(File) Bruno Stojic, left, and Jadranko Prlic appear at the War Crimes Tribunal in The Hague, Netherlands, in 2004.

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Six former Bosnian Croat leaders are sent to prison for war crimes and crimes against humanity

The offenses date to between 1992 and 1994, after the break-up of the former Yugoslavia

The six, who have 30 days to appeal, were part of a campaign of ethnic cleansing, ICTY says

They used rape, murder and deportation to drive non-Croats from an area they wanted, it says

CNN  — 

Six former top Bosnian Croat leaders were handed long prison sentences Wednesday after they were convicted of crimes against humanity and war crimes, including the rape and murder of Bosnian Muslims.

The offenses, which date to between 1992 and 1994, formed part of a wider conflict that followed the break-up of the former Yugoslavia in the early 1990s.

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The six were accused at the International Criminal Tribunal for the Former Yugoslavia of trying to “ethnically cleanse” non-Croats from areas of the territory of the Republic of Bosnia and Herzegovina. The Bosnian Croat leadership, along with Croat leaders, wanted to make this territory part of a “Greater Croatia,” said the ICTY, which is based in the Hague.

In order to achieve this, they carried out crimes against Bosnian Muslims and other non-Croats that included murder, rape, sexual assault, destruction of property, imprisonment and deportation, the ICTY statement said.

Jadranko Prlic, Bruno Stojic, Milivoj Petkovic and Valentin Coric were convicted on 22 counts of the indictment for war crimes and crimes against humanity.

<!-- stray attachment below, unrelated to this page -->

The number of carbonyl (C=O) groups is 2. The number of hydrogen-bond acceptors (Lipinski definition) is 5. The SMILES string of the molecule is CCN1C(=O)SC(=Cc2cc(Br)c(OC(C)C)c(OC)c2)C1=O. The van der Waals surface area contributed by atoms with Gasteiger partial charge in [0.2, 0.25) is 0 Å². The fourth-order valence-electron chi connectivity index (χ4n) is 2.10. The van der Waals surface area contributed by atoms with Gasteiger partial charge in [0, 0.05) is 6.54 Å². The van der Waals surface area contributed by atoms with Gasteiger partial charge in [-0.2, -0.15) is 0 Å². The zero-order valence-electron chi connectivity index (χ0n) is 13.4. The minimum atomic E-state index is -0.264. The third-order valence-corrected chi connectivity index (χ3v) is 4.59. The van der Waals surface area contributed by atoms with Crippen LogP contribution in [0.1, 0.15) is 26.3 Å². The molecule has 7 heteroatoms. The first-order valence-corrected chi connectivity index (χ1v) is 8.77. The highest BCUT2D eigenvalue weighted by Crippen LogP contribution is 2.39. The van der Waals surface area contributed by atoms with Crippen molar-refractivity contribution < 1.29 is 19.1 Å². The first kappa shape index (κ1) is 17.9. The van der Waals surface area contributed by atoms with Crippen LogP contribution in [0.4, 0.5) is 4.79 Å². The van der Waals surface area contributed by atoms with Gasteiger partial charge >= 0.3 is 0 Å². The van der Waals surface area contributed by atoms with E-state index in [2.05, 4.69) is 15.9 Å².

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Prlic, the former president of the Croatian Defense Council and later head of the government of a wartime Croat entity, Herceg-Bosna, was sentenced to 25 years in prison – the toughest penalty.

The other three were given prison terms ranging from 16 to 20 years in length.

Two of the accused, Slobodan Praljak and Berislav Pusic, were acquitted on some of the charges against them.

Praljak, a former assistant defense minister of Croatia and at the same time a commander of the Croatian Defense Council, was convicted on 20 counts and sentenced to 20 years in prison.

He played an important role in securing weapons and ammunition for the Croatian Defense Council army, the indictment said.

Pusic, who was formerly in charge of detention facilities and prisoner exchanges for the Croatian Defense Council, was found guilty on 18 counts and given 10 years in prison.

Defense lawyers for the six have 30 days to appeal their convictions and sentences.

‘Extreme violence’

The chamber ruled by a majority that the accused wanted to create a Croat entity to unify the Croatian people in Bosnia and Herzegovina. Later, these areas were to be either joined with the Republic of Croatia or remain in close association with it, the ICTY said.

The indictment focused on crimes committed in eight municipalities, including Mostar, the ICTY said.

The chamber concluded that “in the majority of cases, these crimes were not committed in a random manner by a few undisciplined soldiers. On the contrary, they were the result of a plan put together by the (accused) members to remove the Muslim population of Herceg-Bosna.”

Others were also part of this joint criminal enterprise, it said, and together they secured personnel and coordinated operations on the ground to carry out the plan.

In the case of the historic city of Mostar, “extreme violence” was used to evict Bosnian Muslims from West Mostar, claimed by the Croats, to the other side of the city, the statement said.

“Muslims were woken up in the middle of the night, beaten and forced to leave their apartments, often still in their pyjamas. Many women, including a girl of 16, were raped” by Croatian Defense Council soldiers, it said.

From June 1993 to April 1994, East Mostar was under siege and the Muslim population there was subject to “intensive and constant” shelling which left many civilians dead or injured, it said.

Other testimony focused on abuses against Muslim prisoners at Croatian Defense Council detention centers, including beatings, sexual assaults and using them as forced labor on the front lines.

The trial, which started in April 2006, is one the largest and most complex the tribunal has handled, it said. More than 200 witnesses were called, 145 of them by the prosecution, and the judgment runs to some 2,600 pages.

CNN’s Marilia Brocchetto contributed to this report.